Ponder this: the first pro baseball game was played on May 4, 1871, and Rougned Odor had one of the worst seasons ever since then at second base. Thousands of men have played that position, and Odor “topped ‘em all.”
That has to be worth something ... maybe a few horses.
Odor offers no excuses for any of it, nor should he. He tried every day.
Incredibly, Rangers manager Jeff Banister never gave Odor a single game off to get his mind right with ball. And Odor, impressively, never asked to take a day off to get his mind right with ball.
Shortly after agreeing to a six-year contract last spring, Odor's play was an odor. He couldn't even punch a Blue Jay.
Nearly every young player who signs a monster contract crashes, and as such Odor merits a mulligan of sorts.
Odor is still a kid, and he could pull an Elvis Andrus and turn this thing around. But there are some scary signs that this is a contract the GM/President may painfully regret.
Odor’s card is that he’s aggressive, which is great, right up until the time it’s dumb.
He has played in 546 career big league games, he’s 24, and approaching the time when he needs to slow down and have learned from his mistakes.
If not, he will be the dumb, talented kid who never learned. But, and good for him, he will have secured the contract that all players covet.
"I don't want to change. That's my game. I am going to be there and play hard all the time," Odor said. "T'hat’s how I learned to play. My family teach me to play that way and it’s something that I can't change."
The Rangers don't necessarily want Odor to change. They do want him to slow down. To be smarter.
They knew that when they gave him a six-year, $49.5 million deal. He didn’t even need agent Scott Boras to pull this over on the Rangers.
The team has an option for a seventh year on a contract that would take Odor to 2023, around the same time the city of Arlington will approve a bond package to move into another new stadium in 2026.
Rangers president Jon Daniels comes from the former team GM John Hart school of avoiding arbitration at all costs, which this deal did, at a high cost; JD avoided three years of potential arbitration with his second baseman.
Nonetheless, of the many deals constructed and approved by Daniels, Odor’s should scare everybody.
His batting average was in .204 a season ago. His on-base percentage was .252. He committed 19 errors. He struck out 162 times, and drew 32 walks.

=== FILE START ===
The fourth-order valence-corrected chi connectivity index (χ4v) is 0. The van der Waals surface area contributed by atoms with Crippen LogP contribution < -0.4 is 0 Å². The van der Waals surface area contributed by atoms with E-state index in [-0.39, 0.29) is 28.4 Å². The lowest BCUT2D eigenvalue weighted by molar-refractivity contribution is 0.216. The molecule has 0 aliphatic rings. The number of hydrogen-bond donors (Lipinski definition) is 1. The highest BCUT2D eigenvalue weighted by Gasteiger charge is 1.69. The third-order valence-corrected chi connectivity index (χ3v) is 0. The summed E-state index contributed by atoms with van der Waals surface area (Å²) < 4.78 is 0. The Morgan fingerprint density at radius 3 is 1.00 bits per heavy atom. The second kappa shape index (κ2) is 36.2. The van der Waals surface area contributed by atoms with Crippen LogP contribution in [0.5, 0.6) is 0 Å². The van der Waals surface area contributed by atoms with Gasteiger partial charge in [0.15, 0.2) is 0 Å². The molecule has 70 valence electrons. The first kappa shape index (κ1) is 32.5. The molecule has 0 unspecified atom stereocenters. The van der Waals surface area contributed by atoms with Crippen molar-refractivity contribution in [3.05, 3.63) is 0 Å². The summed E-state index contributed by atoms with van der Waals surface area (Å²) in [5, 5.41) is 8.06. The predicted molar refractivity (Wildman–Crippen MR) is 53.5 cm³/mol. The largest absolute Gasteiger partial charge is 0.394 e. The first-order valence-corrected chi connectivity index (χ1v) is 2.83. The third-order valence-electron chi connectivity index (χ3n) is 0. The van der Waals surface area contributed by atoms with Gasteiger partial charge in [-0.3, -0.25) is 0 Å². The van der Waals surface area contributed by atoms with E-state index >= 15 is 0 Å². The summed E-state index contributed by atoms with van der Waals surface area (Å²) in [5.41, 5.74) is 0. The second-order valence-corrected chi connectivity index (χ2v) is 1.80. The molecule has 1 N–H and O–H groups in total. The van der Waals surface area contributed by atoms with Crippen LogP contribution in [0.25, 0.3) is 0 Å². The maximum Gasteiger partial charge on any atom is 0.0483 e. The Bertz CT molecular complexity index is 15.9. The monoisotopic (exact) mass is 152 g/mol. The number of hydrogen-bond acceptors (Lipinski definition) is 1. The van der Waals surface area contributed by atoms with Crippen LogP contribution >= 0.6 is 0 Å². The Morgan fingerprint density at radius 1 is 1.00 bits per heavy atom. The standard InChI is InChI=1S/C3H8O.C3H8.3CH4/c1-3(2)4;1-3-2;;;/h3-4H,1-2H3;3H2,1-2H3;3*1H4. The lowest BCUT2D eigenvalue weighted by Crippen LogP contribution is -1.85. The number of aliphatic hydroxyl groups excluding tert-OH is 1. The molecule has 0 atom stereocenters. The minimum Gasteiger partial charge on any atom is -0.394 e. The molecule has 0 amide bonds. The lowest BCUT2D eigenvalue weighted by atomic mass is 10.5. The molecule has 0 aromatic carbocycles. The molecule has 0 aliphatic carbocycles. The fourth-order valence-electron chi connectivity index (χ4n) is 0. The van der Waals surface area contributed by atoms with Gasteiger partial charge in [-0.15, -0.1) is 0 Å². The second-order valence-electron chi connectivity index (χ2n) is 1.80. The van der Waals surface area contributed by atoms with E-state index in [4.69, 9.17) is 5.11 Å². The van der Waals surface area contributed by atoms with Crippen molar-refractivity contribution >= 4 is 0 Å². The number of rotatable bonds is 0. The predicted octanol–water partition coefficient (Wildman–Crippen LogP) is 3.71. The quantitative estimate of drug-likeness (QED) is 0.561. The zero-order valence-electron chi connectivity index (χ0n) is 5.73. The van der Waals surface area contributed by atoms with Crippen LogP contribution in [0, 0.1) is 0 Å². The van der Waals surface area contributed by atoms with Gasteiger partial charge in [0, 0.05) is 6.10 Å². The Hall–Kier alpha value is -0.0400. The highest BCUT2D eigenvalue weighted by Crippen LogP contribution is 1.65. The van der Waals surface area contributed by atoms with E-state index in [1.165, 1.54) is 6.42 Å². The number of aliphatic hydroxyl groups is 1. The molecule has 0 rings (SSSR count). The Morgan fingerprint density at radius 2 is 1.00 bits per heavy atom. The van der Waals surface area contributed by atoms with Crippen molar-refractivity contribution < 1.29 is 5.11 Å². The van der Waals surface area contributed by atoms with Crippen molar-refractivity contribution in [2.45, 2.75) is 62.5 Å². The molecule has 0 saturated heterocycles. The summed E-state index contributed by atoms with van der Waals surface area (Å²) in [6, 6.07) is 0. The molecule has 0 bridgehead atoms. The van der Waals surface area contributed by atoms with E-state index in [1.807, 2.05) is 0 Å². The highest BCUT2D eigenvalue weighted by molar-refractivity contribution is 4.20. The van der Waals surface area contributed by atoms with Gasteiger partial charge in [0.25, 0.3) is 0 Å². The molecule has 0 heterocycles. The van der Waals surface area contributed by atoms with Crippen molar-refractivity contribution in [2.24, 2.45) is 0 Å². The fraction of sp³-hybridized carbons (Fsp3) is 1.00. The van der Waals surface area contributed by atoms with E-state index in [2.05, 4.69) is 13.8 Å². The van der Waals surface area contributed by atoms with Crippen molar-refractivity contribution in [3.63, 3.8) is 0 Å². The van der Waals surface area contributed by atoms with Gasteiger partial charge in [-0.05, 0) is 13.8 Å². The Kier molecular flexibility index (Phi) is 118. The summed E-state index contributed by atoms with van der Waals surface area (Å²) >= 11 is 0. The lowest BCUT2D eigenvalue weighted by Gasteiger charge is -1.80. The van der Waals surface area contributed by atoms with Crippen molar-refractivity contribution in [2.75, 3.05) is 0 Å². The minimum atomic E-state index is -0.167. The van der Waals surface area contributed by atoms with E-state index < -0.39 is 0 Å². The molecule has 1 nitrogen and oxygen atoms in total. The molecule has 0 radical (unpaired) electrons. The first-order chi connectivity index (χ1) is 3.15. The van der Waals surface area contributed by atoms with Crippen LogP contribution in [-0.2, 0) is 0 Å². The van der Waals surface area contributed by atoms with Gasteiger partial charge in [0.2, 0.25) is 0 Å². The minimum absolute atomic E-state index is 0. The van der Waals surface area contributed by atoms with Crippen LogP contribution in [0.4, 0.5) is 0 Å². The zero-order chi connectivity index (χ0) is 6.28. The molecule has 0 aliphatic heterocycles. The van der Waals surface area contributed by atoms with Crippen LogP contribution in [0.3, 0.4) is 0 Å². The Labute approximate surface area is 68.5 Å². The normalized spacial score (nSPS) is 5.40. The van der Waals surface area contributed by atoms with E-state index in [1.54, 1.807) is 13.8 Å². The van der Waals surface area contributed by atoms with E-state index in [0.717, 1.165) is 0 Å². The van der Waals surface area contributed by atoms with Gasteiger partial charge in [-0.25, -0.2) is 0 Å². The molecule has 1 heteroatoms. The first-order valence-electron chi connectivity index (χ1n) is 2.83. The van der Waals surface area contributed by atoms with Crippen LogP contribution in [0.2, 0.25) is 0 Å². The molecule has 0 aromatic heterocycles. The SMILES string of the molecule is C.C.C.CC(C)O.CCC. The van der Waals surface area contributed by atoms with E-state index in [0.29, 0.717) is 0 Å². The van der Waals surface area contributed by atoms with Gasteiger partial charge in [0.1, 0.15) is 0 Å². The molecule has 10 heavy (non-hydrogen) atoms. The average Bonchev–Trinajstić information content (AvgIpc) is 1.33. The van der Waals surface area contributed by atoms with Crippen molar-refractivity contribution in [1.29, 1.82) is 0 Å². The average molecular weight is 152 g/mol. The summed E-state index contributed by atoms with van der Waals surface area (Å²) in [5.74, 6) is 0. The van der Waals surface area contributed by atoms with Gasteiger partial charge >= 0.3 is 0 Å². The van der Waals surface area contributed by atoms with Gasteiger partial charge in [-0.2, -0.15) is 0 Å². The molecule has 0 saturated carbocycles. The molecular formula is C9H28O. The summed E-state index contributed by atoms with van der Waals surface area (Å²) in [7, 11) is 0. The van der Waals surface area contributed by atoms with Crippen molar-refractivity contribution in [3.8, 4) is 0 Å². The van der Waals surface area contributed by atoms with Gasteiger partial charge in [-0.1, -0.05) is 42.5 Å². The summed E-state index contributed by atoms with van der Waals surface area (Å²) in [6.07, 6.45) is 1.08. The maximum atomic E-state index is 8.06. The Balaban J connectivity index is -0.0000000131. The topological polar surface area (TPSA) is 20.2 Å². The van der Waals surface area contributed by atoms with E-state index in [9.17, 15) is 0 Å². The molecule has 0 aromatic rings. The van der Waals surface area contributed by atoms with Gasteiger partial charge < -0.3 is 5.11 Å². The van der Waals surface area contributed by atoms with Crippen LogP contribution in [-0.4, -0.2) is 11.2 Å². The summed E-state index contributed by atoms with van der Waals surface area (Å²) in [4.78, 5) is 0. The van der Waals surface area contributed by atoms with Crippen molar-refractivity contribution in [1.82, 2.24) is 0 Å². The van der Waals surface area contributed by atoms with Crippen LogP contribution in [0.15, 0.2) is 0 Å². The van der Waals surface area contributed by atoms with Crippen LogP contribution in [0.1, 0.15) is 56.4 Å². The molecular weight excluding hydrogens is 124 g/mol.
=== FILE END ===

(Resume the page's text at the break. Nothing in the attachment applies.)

Both Banister and Odor fell for the old baseball truism that tomorrow is the game when it’s going to turn it around. Only it never did.
Odor appeared in all 162 games, and went to the plate a suffocating 651 times.
Watching him trot out every single day and do the same thing was both impressive, and sad. He never quit. He never changed.
He did hit a lot of home runs (30) to follow up a career-best 33 from 2016.
Banister should have forced Odor to sit down. To do something other than go back out there and watch his second baseman swing his way further down a hole.
“I learned a lot about him,” Banister said. “He’s tougher on the interior than the exterior.”
Odor’s mind would have to be made of steel not to be affected by his numbers last season.
Was it the money?
Don’t rule that out. A lot of great players lose their minds when they get rich.
“You would,” Banister said.
I eagerly look forward to that day, too.
When the Rangers handed Andrus his eight-year, $120 million extension in the spring of ’13, his numbers dipped. And they dipped again.
Like Odor, Andrus took virtually no days off, fought his way through his slump, and progressed to the point where each of the last two years he’s been one of the best hitters on his team.
"We talk all the time and we are different," Odor said. "For me, I signed a contract and I played the game the same way since I was a little kid to right now. I don't worry about the contract. I just like to play baseball. Obviously, the contract is really good for me and my family. I can take care of my family. I just play the game because I love it."
No one can challenge Odor's passion or sincerity towards the game. Respect that. He's not mailing it in, and he's not some punk with attitude.
But he is young, and still wildly aggressive. Opposing pitchers have figured him out, and exploit his youth too often.
You can only be young so long before you will be labeled as dumb.
He's got his money.
Now he's got to learn.
The Rangers don't need another contract they will regret.